- The brute force aproach
Typically when shears don't cut it, you bring in a saw:
Butchers use them to halve cows or pigs, cut through large bones and generally chop down an animal in short time. For the home cook, the larger versions (bandsaw, hand-held circular saw, ...) are certainly overkill, but smaller ones are quite useful.
A hacksaw is in every butchers' toolbox (figuratively speaking) and available at every Home Depot or similar. Ask your shop assistant for the recommended sawblade and other details. The ones sold as tool might not be fully compliant with local food safety regulations, but if you don't plan to sell your food, a good scrubbing to remove oils and other residue from fabrication should suffice.
If you plan to do some butchering - at least for small-to-medium sized animals - on a regular basis or love electric gadgets and have a few extra dollars, I found a small hand-held, cordless electric bone saw plus a video showing it in action. As I see it, it should be possible to operate it even with limited strength and dexterity.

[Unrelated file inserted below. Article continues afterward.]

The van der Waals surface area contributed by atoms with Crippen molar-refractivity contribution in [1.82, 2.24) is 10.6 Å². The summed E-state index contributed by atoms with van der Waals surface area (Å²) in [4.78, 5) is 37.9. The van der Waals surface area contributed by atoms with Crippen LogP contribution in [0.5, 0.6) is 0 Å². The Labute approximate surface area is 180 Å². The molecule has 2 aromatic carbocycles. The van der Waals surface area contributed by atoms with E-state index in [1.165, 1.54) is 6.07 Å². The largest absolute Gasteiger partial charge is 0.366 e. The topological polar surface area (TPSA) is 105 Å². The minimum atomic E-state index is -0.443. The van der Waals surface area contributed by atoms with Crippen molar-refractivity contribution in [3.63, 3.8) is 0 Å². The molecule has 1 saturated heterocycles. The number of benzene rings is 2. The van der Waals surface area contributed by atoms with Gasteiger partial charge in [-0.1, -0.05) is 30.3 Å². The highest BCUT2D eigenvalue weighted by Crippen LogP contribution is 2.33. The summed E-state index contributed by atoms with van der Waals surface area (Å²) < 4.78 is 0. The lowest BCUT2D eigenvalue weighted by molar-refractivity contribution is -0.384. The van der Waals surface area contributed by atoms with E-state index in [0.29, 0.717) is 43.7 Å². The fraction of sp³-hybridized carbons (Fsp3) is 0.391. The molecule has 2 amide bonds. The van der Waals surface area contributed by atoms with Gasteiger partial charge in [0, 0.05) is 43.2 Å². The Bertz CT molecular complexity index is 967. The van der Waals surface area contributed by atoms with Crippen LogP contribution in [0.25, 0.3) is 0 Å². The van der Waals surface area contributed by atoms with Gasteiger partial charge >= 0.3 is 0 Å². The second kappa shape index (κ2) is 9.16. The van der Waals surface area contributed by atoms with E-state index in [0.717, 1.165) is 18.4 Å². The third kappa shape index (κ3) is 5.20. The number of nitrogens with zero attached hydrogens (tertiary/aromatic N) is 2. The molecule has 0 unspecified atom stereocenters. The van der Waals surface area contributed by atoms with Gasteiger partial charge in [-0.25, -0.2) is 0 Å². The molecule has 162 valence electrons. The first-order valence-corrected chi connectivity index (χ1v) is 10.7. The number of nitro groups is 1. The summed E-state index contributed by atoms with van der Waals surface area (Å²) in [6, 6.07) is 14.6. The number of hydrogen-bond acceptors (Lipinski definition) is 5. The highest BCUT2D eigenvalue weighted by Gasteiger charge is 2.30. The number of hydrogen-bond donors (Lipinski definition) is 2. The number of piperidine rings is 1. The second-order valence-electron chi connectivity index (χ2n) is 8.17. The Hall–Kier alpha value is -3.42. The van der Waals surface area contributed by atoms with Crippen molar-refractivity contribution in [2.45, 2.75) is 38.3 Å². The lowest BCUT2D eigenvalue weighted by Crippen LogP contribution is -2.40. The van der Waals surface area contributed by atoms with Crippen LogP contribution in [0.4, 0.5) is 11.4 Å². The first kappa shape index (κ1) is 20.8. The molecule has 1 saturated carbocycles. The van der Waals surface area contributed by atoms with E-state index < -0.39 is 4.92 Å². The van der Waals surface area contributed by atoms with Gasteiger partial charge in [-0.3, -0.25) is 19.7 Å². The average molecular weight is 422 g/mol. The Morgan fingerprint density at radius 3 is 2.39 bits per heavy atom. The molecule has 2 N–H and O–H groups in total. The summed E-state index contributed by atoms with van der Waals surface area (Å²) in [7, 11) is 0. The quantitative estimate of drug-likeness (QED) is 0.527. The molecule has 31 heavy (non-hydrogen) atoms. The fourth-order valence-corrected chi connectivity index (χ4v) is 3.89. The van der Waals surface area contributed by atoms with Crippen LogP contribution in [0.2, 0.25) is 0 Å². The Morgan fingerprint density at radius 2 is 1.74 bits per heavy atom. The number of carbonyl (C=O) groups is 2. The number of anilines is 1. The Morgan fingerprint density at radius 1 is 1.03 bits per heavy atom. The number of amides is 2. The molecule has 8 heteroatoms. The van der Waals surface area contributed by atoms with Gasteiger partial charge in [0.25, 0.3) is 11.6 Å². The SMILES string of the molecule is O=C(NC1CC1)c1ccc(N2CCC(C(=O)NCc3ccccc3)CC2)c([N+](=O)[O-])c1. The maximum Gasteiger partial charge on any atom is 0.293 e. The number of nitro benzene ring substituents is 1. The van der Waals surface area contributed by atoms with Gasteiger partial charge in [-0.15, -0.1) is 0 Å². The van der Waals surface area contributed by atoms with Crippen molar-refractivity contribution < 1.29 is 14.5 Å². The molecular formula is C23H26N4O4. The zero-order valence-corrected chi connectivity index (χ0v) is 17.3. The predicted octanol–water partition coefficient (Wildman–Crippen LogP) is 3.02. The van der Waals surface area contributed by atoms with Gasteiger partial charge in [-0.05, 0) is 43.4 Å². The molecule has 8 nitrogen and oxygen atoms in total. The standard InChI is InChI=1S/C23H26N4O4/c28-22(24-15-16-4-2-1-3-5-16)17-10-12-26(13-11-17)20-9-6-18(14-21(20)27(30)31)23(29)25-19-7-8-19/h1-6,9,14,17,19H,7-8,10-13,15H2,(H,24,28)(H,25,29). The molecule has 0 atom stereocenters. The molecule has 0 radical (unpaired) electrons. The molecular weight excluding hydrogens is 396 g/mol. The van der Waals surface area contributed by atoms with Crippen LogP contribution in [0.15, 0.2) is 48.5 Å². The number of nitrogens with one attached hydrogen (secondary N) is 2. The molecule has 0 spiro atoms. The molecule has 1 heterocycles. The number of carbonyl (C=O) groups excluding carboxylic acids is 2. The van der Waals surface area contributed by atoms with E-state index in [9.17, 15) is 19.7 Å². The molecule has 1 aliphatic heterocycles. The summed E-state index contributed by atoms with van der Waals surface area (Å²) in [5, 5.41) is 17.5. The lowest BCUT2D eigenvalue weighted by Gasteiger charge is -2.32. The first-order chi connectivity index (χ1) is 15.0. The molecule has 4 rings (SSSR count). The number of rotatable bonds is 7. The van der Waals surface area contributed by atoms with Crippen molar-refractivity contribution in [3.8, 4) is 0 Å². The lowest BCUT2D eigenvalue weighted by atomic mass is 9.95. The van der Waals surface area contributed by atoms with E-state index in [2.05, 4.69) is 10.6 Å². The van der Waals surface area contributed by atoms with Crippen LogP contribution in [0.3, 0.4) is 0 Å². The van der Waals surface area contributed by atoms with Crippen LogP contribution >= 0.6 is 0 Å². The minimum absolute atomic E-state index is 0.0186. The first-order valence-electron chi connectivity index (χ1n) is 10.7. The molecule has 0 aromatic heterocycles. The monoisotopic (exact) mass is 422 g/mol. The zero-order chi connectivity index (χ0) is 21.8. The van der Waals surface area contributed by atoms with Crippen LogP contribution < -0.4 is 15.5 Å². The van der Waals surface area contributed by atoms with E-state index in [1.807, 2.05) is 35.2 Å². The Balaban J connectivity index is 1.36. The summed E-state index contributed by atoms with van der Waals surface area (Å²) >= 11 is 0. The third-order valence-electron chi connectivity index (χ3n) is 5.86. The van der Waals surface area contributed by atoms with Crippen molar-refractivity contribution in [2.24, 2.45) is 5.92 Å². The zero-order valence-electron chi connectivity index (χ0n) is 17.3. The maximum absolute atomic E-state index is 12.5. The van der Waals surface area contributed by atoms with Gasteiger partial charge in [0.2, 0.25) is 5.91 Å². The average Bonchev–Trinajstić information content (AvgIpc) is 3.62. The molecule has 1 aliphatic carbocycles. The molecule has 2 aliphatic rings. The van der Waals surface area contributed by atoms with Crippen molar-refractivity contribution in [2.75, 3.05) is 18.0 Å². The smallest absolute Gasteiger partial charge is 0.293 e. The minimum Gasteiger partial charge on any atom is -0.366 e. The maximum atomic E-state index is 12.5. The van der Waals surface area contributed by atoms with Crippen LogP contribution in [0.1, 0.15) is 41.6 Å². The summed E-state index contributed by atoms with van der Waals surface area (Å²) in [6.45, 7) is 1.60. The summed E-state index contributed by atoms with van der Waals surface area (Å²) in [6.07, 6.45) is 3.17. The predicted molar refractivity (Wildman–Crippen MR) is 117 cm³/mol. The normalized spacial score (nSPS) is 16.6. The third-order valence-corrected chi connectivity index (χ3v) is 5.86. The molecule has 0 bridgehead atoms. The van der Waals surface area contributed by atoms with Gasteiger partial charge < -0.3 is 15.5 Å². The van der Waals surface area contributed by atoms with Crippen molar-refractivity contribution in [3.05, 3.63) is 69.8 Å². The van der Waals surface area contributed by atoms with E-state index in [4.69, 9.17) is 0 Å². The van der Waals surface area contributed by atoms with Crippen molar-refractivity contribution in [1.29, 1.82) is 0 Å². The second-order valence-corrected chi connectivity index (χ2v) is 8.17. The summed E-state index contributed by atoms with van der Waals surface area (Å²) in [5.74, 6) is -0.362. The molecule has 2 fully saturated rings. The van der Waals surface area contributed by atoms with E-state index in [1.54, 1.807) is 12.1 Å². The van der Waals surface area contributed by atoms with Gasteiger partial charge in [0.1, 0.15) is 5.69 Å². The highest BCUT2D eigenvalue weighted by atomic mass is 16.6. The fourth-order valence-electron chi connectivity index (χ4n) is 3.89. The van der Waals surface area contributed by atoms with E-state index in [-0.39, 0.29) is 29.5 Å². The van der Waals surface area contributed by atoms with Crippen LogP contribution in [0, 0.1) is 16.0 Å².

- The surgical aproach
My first impulse when reading your question was to approach it as a surgical problem - if your existing tools can't cut through the bone, you can always use a scalpel or similar knife to dislodge the ribs from their joints one by one. You don't get a nice clean cut, but can always trim a bit afterwards. This procedure shouldn't require much strength, a tremor might be a problem, though.
- The completely different aproach
You might not need to remove the backbone at all, unless you insist on a traditional spatchcooked bird. the kitchn features an article on how to spatchcook a turkey "the Latin American way".
In short, you bend the bird's legs outwards, slice towards the hip joint and dislodge the tighs. Cut towards the wings until you can flip the breast part up, then finally cut through the backbone:
(More details and step-by-step instructions here.)
This means you are only dealing with some thin lower ribs and one cut through the backbone. You get two pieces, the breast (plus wings) with the whiter meat and the legs with the darker meat. It should be easy to procede from there.